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Humanitarian Space in Afghanistan and Pakistan

Time (GMT +01) 11:00 13:00


Brice de le Vingne - Operational Coordinator Afghanistan and Pakistan, Médecins Sans Frontières.

Nicki Bennett - Head of OCHA Pakistan’s policy and strategic planning unit. She is author of Civil–military principles in the Pakistan flood response in HE49

Vicki Metcalfe
- Research Fellow, Humanitarian Policy Group, ODI

Wendy Fenton
- Coordinator, Humanitarian Practice Network

Presentation 1 Civil–military principles in the Pakistan flood response - Nicki Bennett, OCHA

Nicki Bennett’s presentation explored civil–military relations in Pakistan following the floods which began in July 2010. There are well-established precedents for military involvement in responses to humanitarian crises in Pakistan. In the last decade alone, these have included military responses to the Kashmir earthquake in 2005, the floods and cyclone in 2007, the Balochistan earthquake in 2008 and the IDP crisis in the Federally Administered Tribal Areas (FATA) in 2008–10.

This relationship came out clearly in the findings of a survey of 150 humanitarian workers:

·        An overwhelming majority (95%) see civil–military relations as important or a key priority.

·        Only 5% see civil–military relations as a minor or unimportant issue.

·        Approximately one-quarter of respondents say they have regular and frequent contact with the military and regard this liaison as a day-to-day part of their humanitarian work.

According to respondents, such regular contact was necessary in order to:

·        Negotiate humanitarian access.

·        Manage staff security.

·        Share information about areas where there is a military and humanitarian presence.

·        Gain acceptance of humanitarian principles.

Using military assets in response to Pakistan’s floods between July and September 2010

OCHA Pakistan found a wealth of policy guidance available to determine whether military assets should be used in response to the floods. This policy framework includes the Inter-Agency Standing Committee (IASC) Guidelines on the Use of Civil and Military Defence Assets; the IASC Guidelines on the Use of Military and Armed Escorts for Humanitarian Convoys; and the IASC Reference Paper on Civil–Military Relationship on Complex Emergencies. The Oslo Guidelines – a collaborative effort between 45 UN member states and 25 international organisations – provide further guidance on the use of military and defence assets, as do the Pakistan Civil–Military Guidelines.

Underpinning each of these guides is the principle of ‘last resort’, meaning that military capabilities can complement civilian efforts in disaster responses – but only when they offer a capability for which there is no comparable civilian alternative. UN General Assembly Resolution 59/141 of 2004 emphasises ‘the fundamentally civilian character of humanitarian assistance’ and underlines that military assets must be used ‘in conformity with international humanitarian law and humanitarian principles’. Guidelines further stipulate that the use of military assets is warranted in ‘extreme and exceptional circumstances’ where five conditions are met:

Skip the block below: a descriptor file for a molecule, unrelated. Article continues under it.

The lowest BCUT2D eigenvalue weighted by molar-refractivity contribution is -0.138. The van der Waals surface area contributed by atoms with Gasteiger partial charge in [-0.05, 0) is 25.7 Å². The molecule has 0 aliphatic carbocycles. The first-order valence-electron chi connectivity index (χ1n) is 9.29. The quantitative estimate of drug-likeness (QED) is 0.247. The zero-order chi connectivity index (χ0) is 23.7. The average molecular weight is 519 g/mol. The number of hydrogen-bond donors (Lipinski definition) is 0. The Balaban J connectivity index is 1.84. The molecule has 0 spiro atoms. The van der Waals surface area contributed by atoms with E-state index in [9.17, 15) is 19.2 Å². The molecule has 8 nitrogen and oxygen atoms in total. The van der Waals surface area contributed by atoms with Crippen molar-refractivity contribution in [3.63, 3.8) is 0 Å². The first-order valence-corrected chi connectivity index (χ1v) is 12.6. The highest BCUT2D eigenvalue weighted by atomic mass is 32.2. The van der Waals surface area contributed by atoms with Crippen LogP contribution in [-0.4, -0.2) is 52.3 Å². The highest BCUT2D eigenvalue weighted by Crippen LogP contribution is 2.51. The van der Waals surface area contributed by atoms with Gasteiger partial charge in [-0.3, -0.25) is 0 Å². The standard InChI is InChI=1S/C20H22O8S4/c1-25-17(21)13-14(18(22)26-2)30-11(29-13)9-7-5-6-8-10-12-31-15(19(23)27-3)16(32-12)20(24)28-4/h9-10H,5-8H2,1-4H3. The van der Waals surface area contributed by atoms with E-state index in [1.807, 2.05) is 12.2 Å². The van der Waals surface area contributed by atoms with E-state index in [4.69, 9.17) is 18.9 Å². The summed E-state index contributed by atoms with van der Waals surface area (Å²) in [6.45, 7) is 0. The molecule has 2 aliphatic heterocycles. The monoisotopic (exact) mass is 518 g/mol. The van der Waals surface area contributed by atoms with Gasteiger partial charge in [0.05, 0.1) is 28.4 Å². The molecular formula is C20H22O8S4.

·        Military assets are used solely for humanitarian purposes.

·        Military assets are used as a last resort where there are no other means of gaining access to vulnerable populations and when there is no civilian alternative.

·        The urgency of the task in hand demands immediate action.

·        Military assets will be deployed for a limited time and on a limited scale.

·        Military assets are deployed with the approval of the Humanitarian Country Team (HCT).

The onset of the floods presented the Pakistan HCT with a range of decisions about the use of military assets. Within days, humanitarian actors were raising concerns about access in the northern districts of Swat, Kohistan and Shangla, with most major bridges and roads washed away or made impassable. Although some NGOs managed to reach these areas they did so only after 16 hours on foot or mule, making it clear that the only option for the transport of food and medical aid would be by helicopter. On 5 August the HCT found that all five criteria for the use of military assets had been met, and approved a request by the World Food Programme (WFP) to use military helicopters for the transport of food.

Accessibility problems increased as the flood surged from the north of Pakistan to the south. On 20 August the HCT expanded its initial authorisation of the use of military helicopters to include the transport of a range of life-saving relief items across Pakistan. In both instances, HCT members agreed on clear measures to limit the potentially negative impact of the use of military assets. This included ensuring that military officials understood that their role was restricted to transporting humanitarian aid and that, where possible, military markings should be removed from the helicopters.

Lessons learned